Urbanization in History: A Process of Dynamic Interactions

By A. M. Van Der Woude; Akira Hayami et al. | Go to book overview

11 Mobility and Migration in Pre-industrial Urban Areas The Case of Nineteenth-Century Cuenca

DAVID S. REHERFaculdad de Ciencias Politicary Sociologia, Universidad Complutense de Madrid, Madrid, Spain

One of the least known though ironically more visible aspects of past populations is their mobility. While the great migrations in history have often been extensively investigated, more local permanent and return migratory patterns have been neglected or inadequately studied.1 Analyses based on marriage registers or municipal listings of inhabitants often portray a deceptively simple scenario of what we might suspect to be a dynamic and complex reality.2 While this subject has received little or no attention in Spain, it cannot automatically be assumed that historical research has advanced much further elsewhere. Despite the existence of noteworthy attempts by European and American scholars, 3 it can safely be assumed that

____________________
Preliminary versions of this chapter have been given for the Graduate Group in Demography of the University of California at Berkeley and at the Population Studies Center of the University of Pennsylvania. I would like to express my gratitude to Francisco Javier Blanco Buendia for his assistance in the compiling of the data and to Eurgene Hammel, Étienne van de Walle, and Benito Cachinero for their helpful comments.
1
An important exception here is the work of urban geographers in countries like Great Britain who have made meaningful advances towards the understanding of migratory patterns within a historical context. See e.g. R. Lawton, "'Mobility in Nineteenth Century British Cities'", The Geographical Journal, 145 ( 1979), 206-24, and R. Lawton, "'Population Mobility and Urbanisation: Nineteenth Century British Experience'", in W. R. Lee and R. Lawton (eds.), Comparative Urban Population Development in Western Europe c. 1750-1920 ( London, 1985).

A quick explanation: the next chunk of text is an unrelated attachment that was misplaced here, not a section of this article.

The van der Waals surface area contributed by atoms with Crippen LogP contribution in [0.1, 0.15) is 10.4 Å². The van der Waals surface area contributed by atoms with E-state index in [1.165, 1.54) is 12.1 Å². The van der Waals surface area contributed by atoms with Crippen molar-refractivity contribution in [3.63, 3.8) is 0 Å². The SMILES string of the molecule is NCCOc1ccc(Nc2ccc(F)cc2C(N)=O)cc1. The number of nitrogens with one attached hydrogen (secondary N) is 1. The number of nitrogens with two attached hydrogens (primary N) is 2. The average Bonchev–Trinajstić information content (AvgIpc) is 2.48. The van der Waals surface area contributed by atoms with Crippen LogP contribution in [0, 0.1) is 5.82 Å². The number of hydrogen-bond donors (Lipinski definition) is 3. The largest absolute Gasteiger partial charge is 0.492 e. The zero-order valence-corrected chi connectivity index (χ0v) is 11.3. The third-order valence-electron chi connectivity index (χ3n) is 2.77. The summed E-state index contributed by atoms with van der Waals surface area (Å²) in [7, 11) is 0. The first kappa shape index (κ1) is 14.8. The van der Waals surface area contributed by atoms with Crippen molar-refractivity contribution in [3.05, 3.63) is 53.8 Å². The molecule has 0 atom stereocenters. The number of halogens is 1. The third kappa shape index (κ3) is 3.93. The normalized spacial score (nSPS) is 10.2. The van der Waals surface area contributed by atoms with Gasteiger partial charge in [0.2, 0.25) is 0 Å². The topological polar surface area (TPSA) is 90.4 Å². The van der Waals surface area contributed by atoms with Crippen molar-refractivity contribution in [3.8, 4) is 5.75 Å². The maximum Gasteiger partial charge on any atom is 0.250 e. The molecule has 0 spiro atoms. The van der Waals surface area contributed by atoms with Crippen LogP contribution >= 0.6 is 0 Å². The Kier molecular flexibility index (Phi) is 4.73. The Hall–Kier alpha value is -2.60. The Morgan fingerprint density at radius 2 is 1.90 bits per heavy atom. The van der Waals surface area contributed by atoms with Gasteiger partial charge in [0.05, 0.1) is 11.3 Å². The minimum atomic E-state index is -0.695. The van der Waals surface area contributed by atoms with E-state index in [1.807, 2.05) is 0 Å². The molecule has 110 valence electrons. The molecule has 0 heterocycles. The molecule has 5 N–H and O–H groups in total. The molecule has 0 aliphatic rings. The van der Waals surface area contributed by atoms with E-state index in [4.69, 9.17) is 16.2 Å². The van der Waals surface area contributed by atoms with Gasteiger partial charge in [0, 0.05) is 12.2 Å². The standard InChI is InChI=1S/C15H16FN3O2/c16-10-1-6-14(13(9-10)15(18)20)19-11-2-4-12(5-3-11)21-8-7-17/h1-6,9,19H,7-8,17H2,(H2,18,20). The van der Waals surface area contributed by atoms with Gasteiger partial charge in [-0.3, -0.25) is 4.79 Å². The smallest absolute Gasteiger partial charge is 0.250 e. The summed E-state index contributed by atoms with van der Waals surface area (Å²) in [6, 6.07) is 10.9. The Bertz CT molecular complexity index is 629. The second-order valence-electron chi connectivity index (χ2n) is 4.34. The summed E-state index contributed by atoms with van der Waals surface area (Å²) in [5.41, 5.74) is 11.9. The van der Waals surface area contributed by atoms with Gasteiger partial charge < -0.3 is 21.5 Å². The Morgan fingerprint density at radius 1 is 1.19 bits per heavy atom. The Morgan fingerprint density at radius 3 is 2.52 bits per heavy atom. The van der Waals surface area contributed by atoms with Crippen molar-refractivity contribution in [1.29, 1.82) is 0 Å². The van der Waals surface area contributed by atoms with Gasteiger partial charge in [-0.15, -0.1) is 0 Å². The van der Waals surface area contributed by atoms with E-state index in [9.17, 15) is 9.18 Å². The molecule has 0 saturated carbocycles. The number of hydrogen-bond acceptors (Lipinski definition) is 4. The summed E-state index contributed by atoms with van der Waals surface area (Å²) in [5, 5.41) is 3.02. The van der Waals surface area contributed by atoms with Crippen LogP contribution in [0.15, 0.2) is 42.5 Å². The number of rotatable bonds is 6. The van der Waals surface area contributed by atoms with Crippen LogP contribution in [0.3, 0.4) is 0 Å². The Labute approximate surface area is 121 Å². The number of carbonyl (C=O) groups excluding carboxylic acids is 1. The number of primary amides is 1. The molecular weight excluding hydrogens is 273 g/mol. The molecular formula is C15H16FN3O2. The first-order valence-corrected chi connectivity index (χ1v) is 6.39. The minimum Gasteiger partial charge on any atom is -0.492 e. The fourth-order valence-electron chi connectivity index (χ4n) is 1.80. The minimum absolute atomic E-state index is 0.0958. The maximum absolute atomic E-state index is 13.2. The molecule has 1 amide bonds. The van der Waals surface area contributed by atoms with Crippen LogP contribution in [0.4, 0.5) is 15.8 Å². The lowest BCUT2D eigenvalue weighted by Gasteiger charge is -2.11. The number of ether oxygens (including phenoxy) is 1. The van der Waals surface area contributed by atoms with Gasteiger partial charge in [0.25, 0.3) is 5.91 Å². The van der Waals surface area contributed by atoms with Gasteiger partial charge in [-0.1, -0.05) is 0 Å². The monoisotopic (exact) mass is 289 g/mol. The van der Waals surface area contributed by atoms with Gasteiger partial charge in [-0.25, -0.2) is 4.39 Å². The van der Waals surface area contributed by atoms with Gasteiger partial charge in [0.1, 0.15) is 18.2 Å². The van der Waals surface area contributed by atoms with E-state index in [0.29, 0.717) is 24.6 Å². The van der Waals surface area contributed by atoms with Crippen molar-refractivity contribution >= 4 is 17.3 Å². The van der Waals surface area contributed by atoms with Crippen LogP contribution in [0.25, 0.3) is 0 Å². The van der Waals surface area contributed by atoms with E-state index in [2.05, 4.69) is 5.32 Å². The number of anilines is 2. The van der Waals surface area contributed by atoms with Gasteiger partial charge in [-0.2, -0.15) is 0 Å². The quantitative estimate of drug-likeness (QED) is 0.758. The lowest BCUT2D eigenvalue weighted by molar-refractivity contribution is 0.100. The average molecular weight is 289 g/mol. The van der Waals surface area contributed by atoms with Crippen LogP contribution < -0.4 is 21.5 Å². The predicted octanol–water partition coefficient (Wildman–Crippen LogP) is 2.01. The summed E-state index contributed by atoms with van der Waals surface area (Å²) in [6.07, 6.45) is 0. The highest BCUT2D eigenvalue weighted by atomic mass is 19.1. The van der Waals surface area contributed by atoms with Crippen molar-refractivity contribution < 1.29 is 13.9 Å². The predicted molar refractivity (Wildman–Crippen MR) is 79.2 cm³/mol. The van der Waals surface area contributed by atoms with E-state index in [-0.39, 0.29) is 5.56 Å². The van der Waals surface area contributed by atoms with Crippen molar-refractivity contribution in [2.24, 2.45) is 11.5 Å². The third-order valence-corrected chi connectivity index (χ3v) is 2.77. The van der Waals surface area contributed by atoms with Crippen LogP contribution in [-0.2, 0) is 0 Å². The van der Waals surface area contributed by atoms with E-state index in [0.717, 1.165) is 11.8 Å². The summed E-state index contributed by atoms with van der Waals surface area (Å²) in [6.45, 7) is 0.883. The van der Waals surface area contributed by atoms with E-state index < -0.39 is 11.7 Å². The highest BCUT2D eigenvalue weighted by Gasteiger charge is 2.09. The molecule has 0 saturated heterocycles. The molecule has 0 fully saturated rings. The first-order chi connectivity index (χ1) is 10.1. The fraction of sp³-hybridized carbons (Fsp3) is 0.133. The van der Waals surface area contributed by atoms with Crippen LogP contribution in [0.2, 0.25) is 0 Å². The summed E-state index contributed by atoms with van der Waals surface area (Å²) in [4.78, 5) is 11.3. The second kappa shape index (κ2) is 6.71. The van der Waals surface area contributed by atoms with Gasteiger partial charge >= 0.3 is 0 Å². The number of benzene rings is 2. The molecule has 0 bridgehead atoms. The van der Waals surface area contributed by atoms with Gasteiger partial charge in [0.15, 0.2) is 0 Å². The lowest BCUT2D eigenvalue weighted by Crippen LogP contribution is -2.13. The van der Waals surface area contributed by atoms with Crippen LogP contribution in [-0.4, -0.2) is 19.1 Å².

2
For examples of this, see M. Lachiver, La population de Meulan du XVIIe au XIXe siècle ( Paris, 1969), 339.
3
For examples of this kind of work, see S. Akerman and A. Norberg, "'Employment Opportunities, Family-Building and Internal Migration in the Late Nineteenth Century: Some Swedish Case Studies'", in A. J. Coale (ed.), Economic Factors in Population Growth ( New York, 1976), 453-86, Y. Blayo, "'La mobilità dans un village de la Brie vers le milieu de XIXe siècle'", Population, 25 ( 1970), 573-605: C. Corsini, "'La mobilità delle popolazioni nel settecento: fonti, metodi, problemi'", La Popolazione Italiana nel settecento, ed. Società Italiana di Demografia Storica ( Bologna, 1980), 401-34; G. Da Molin, "'Mobilità dei contadini pugliesi tra fine 600 a primo 800'", ibid. 435-76; S. Hochstadt, "'Migration and Industrialization in Germany, 1815- 1977'", Social Science History, 5 ( 1981), 445-8; D. I. Kertzer and D. P. Hogan, "'On the Move: Migration in an Italian Community, 1865-1921'", Social Science History. 9 ( 1985), 1-24; P. Laslett , Family Life and Illicit Love in Earlier Generations ( Cambridge, 1977); R. S. Schofield, "'Age-Specific Mobility in an Eighteenth-Century Rural English Parish'", Annales de Démographie Historique ( 1970), 261-73; P. Wilcox, "'Marriage, Mobility and Domestic Service in Victorian Cambridge'", Local Population Studies, 29 ( 1982), 19-34.

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